It's very well plausible that some people have free will, but others don't. Some people could have incredible stressed attention spans such that they can't think clearly, and others could be more stress free. Some people could be spontaneously relaxed to come up with unpredictable ideas, and other people could be less spontaneous.
Rather than ask whether or not free will exists, why must everyone have the same amount of stress and spontaneity in their attention spans such that they must be treated the same way?
I ask this since as a driver, one thing I've often noticed is my passengers rarely seem to have free will as they like to be lead on in conversation just like they're lead on the road, or maybe that's just part of the job of customer service. Literally, customers relinquish their free will on purpose because they want to be served. They want the service provider to exercise free will for them...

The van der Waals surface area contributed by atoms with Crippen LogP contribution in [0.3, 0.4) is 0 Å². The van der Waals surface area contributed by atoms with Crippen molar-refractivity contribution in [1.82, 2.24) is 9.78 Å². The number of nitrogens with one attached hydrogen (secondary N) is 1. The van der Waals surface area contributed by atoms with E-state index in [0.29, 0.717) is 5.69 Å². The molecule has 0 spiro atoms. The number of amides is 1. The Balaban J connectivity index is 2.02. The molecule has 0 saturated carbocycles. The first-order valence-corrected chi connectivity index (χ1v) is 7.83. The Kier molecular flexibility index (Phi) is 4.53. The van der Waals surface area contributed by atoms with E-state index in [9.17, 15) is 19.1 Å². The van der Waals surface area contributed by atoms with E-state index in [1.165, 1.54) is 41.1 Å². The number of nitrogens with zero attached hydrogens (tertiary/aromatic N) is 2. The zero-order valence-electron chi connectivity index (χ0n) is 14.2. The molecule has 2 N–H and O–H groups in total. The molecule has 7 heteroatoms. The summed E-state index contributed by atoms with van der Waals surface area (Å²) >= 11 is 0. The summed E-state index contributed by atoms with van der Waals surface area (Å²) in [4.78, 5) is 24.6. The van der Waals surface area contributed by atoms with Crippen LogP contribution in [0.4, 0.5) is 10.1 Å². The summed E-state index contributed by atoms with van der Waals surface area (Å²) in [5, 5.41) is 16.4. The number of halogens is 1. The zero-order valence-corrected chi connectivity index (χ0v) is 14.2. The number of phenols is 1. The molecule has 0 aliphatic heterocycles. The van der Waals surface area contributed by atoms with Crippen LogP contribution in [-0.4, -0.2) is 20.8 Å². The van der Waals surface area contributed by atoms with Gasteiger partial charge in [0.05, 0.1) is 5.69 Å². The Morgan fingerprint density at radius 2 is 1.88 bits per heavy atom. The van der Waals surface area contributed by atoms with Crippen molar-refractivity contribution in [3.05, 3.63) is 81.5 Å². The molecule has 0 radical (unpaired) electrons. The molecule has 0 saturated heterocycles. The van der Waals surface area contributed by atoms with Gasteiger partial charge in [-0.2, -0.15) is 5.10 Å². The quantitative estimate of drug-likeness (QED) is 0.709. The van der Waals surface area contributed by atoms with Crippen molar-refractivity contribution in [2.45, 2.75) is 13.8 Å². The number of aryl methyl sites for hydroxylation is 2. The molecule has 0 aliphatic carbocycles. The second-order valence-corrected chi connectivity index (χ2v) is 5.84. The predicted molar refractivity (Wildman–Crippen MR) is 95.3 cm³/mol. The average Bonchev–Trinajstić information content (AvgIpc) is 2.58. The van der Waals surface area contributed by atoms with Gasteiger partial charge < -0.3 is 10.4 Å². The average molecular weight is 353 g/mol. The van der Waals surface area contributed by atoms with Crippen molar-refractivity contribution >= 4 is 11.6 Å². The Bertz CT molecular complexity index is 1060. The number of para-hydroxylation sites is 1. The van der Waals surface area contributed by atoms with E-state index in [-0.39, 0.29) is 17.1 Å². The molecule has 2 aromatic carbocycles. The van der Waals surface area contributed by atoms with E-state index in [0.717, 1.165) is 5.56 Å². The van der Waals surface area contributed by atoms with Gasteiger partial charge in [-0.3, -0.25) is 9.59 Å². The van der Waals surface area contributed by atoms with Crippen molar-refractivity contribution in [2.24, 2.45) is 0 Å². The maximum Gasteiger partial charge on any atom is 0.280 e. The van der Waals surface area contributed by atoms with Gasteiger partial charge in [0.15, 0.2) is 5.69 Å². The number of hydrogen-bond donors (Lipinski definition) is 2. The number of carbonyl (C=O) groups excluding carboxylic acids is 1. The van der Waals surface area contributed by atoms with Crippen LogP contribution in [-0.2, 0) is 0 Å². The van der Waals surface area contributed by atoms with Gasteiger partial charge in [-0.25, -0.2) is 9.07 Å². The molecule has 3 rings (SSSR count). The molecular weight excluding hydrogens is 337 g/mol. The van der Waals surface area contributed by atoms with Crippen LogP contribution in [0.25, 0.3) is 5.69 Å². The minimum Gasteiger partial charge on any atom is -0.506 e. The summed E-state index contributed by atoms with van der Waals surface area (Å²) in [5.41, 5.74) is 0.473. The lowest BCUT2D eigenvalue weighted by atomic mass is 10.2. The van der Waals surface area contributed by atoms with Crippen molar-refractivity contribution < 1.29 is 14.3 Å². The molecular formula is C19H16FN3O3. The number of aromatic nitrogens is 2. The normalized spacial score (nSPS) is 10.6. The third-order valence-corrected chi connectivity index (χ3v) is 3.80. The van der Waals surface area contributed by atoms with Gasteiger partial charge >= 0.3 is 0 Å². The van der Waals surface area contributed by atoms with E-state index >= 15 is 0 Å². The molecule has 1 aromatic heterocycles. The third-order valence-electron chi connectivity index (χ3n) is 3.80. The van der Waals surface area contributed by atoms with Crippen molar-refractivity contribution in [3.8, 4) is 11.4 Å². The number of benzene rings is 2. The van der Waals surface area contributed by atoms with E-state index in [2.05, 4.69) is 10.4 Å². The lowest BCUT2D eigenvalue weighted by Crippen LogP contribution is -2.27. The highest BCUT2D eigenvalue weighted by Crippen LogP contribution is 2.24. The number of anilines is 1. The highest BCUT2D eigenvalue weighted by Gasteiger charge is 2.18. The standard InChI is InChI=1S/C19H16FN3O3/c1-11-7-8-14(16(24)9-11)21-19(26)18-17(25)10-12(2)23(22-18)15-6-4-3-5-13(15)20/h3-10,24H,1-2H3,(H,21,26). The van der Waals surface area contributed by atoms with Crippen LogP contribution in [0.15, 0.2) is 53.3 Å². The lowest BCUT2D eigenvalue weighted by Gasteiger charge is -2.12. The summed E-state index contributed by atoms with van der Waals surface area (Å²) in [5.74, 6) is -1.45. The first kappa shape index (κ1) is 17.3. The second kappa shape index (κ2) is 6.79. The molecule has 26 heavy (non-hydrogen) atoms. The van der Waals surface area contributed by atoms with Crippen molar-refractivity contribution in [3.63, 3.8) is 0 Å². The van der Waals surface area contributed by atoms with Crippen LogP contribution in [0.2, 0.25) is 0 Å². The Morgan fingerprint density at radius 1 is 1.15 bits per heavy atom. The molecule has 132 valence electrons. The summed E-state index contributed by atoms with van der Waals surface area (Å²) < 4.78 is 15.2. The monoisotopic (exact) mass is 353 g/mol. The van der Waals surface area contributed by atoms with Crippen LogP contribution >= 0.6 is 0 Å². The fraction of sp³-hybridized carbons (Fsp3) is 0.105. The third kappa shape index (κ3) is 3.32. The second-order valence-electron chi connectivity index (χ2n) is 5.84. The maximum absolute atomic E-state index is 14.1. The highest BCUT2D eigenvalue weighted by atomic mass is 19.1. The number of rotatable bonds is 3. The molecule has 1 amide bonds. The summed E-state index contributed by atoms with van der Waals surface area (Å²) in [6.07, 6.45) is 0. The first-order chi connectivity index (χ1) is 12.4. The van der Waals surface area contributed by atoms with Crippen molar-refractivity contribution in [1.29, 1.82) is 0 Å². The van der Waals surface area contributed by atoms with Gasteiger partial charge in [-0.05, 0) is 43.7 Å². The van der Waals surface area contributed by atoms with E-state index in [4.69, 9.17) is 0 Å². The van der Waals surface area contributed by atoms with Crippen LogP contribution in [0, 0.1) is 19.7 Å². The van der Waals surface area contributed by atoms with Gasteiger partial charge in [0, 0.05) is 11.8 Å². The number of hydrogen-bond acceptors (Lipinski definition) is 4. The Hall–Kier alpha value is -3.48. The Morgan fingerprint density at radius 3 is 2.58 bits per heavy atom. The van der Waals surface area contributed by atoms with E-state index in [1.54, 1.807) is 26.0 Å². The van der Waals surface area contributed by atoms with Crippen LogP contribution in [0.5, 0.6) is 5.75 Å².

...so maybe there's a second level to the question as well. Perhaps free will is something we can turn on and off. Perhaps the mind has multiple levels to itself such that it isn't simply that people have free will or not, but that people... choose whether or not to choose. Perhaps rejection of free will is a decision of choosing not to choose and not wanting to have to choose to choose.
Of course, there's another matter at hand as to whether some should have to choose to choose while others should be permitted to not have to choose so others can choose for them. Rejecting free will could suggest that people shouldn't have to choose.